Panama Covid-19 update – Got to see the sea today, in a walk to the Cinta Costera today. The first time I had seen the sea with my own eyes since March…and the numbers keep clicking on, not going up perhaps, but not really dropping away totally either. Another 609 new cases reported today, giving21,202 active cases currently, with 110 in ICU and 652 in other wards. 455 patients are in the requisitioned hotel rooms. There were 11 more fatalities (2,557 to date).
17 October 2020
IRELAND: CENTRAL BANK ISSUES AML BULLETIN ON TRANSACTION MONITORING
On 16 October, an article from Dillon Eustace reported the Central Bank of Ireland published the sixth issue of its Anti-Money Laundering Bulletin, focusing on transaction monitoring. It highlights the importance of transaction monitoring, which the Central Bank states will continue to be a key focus area in its ongoing supervision of compliance by designated persons with AML/CFT requirements. The bulletin sets out the Central Bank’s findings following supervisory engagements across multiple credit and financial institutions, and also sets out the Central Bank’s expectations with regard to the application of transaction monitoring controls.
The Bulletin is at –
TRUMP RALLY ‘VIP’ AMONG 6 CHINESE NATIONALS CHARGED WITH DRUG MONEY LAUNDERING
On 16 October, NBC reported that a Chinese national whose Instagram page features pictures of him wearing a VIP pass at a 2018 rally for President Donald Trump, is now on US soil after being charged with conspiring to distribute cocaine and laundering the illicit funds. Tao Liu, whose alias is Antony Liu, is in custody. He is one of 6 Chinese nationals charged in a conspiracy that allegedly netted at least $30 million since 2008. Federal prosecutors allege that the men, in part, laundered their drug proceeds by purchasing products in the US and shipping them to China. The products were then sold through “black market merchants” in China, the indictment says, with the money sent back to drug traffickers in Latin America.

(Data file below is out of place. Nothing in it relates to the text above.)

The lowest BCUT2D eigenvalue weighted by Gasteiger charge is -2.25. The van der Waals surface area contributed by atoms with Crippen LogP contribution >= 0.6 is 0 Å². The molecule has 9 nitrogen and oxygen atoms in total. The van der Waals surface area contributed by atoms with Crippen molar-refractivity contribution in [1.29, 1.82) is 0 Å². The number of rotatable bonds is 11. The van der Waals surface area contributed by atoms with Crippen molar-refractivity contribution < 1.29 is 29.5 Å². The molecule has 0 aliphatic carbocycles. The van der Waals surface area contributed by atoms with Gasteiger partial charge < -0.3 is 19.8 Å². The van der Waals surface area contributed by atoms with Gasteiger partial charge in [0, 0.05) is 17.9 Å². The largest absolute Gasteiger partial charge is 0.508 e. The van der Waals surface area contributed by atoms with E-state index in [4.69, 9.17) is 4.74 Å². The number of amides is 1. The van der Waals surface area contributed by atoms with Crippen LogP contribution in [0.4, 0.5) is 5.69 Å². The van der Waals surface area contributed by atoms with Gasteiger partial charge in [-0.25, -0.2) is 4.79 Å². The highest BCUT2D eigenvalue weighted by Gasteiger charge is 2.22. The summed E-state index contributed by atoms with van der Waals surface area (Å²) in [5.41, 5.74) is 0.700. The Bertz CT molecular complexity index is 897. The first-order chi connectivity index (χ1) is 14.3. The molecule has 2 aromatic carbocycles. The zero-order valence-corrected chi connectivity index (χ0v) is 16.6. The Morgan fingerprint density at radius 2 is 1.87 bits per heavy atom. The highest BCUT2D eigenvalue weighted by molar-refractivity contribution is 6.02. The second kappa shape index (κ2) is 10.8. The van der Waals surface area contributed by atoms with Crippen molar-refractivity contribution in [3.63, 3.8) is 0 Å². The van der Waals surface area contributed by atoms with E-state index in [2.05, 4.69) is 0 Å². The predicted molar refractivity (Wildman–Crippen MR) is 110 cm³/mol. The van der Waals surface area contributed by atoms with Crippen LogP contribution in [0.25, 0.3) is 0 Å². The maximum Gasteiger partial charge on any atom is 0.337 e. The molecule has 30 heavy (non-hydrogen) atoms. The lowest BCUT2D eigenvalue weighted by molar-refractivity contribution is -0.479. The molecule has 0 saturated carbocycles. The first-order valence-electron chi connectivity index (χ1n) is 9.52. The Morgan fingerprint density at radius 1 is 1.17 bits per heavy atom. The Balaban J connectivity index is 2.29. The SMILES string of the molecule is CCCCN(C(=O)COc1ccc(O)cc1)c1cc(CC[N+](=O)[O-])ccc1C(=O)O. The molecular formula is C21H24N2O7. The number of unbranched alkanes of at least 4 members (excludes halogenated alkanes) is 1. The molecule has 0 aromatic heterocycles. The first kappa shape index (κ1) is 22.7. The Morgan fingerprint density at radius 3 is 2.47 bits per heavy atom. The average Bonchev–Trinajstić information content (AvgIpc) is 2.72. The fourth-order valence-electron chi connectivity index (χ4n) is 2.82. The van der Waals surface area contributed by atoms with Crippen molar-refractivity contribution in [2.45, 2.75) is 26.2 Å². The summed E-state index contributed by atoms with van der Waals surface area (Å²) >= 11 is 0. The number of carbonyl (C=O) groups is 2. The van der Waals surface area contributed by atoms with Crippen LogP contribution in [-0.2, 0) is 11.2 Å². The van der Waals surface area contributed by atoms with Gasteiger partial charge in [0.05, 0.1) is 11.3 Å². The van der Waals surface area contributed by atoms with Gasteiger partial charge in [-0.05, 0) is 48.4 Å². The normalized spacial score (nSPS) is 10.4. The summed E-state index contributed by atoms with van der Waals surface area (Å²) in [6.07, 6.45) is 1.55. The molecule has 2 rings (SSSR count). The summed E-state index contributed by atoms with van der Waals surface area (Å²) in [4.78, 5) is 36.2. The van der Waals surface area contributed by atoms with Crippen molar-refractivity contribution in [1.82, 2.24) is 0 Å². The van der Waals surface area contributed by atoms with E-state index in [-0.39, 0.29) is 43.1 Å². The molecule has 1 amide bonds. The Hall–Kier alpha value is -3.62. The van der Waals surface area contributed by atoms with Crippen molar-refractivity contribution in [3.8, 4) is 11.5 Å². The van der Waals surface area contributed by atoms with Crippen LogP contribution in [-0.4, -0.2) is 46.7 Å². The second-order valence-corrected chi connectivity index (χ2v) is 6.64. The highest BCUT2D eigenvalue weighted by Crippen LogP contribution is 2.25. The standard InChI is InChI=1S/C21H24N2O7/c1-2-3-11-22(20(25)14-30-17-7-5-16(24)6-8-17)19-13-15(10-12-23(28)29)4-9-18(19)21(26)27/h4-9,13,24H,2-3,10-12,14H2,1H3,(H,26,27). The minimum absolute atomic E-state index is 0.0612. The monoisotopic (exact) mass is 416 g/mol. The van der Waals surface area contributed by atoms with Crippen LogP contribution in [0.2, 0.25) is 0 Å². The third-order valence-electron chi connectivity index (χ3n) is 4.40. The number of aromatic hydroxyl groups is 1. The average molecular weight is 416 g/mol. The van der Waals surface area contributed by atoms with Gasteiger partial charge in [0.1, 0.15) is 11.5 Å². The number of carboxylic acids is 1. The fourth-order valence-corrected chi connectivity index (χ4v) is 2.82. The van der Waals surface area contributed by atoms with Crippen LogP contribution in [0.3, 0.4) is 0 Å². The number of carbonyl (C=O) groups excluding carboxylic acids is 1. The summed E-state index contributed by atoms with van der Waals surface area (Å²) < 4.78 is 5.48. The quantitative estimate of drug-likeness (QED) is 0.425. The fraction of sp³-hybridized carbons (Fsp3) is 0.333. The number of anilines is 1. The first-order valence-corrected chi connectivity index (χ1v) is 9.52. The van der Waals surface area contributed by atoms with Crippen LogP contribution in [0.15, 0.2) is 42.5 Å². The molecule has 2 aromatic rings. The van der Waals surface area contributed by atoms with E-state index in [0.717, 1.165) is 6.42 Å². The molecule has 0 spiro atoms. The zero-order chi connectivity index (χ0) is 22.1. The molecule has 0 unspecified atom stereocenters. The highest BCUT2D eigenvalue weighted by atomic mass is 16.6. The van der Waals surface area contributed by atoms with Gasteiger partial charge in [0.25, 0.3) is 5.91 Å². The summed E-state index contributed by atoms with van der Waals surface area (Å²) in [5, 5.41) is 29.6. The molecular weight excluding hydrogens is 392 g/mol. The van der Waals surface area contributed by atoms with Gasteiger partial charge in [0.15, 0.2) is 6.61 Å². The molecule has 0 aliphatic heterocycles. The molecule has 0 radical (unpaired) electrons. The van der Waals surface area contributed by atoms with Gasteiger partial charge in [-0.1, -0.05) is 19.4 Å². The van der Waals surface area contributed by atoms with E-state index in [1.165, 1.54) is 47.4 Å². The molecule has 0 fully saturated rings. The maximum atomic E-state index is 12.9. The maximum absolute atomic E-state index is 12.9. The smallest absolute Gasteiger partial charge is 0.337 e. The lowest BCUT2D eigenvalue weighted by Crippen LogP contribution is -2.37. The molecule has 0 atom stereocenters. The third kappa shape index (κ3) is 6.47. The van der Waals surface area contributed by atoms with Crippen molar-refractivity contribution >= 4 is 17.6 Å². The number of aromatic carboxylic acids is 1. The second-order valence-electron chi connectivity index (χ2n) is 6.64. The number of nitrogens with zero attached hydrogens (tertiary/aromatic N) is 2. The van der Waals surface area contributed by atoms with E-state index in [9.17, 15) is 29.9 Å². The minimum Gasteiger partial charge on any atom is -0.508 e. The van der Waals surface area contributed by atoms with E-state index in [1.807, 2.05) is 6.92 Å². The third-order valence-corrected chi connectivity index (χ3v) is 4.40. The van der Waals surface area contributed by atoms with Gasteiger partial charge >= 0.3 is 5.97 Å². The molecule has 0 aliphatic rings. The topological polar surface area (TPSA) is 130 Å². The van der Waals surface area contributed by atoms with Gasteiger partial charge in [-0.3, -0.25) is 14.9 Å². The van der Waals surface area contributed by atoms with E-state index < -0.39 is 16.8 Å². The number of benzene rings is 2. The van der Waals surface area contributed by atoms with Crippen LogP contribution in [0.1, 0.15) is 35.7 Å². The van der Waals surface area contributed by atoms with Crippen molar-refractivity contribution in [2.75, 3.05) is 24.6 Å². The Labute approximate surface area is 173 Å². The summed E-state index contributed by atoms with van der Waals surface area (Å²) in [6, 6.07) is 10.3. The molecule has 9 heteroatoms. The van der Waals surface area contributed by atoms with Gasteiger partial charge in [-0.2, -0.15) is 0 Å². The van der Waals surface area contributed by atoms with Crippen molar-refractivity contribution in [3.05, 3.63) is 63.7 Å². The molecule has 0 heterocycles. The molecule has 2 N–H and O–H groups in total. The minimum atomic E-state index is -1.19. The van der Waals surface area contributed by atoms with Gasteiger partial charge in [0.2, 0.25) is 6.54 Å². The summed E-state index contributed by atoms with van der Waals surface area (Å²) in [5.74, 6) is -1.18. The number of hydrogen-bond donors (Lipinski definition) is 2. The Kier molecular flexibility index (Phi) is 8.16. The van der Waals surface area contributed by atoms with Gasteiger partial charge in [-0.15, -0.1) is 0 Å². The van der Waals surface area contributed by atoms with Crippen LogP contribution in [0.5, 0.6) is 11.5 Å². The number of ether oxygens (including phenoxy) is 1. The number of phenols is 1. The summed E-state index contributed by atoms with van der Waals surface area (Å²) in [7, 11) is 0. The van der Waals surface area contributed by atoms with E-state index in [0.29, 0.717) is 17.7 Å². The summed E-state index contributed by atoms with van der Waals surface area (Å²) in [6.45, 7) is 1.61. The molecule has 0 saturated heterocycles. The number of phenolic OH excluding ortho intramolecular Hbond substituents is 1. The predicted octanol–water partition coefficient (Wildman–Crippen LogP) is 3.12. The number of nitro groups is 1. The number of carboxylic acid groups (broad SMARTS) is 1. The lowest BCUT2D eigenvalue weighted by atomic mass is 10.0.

THE DOJ CRYPTOCURRENCY FRAMEWORK: A NEW PERSPECTIVE?
On 14 October, an Alert from Greenberg Traurig said that on 8 October, the Department of Justice’s Cyber-Digital Task Force published “Cryptocurrency: An Enforcement Framework”, which provides the DoJ perspective on emerging law enforcement issues and challenges in areas involving cryptocurrency. The article says that the publication of this Framework signals DoJ’s effort to prevent criminal activity using cryptocurrency, including a specific focus on the proliferation of cryptocurrency to facilitate terrorist activity and money laundering. While cryptocurrency provides many benefits to financial institutions and users alike – a fact that DoJ now openly acknowledges – companies and individuals dealing in the cryptocurrency space should be attentive to the illicit cryptocurrency uses and risks identified by DoJ to avoid unwanted law enforcement scrutiny.
BREXIT: CHECKING THAT AN HGV IS READY TO CROSS THE BORDER
BIFA reported that, to help hauliers and HGV drivers understand if they are carrying the right documentation, the UK is developing a new web service, known as “Check an HGV is Ready to Cross the Border” for the RoRo Freight Industry. This service will provide advice on documentation that HGV over 7.5 tonnes will need when exporting freight from GB to the EU after 31 December. The service will also generate a Kent Access Permit (KAP) for those who confirm either that they have, or will obtain en route, the necessary customs documentation.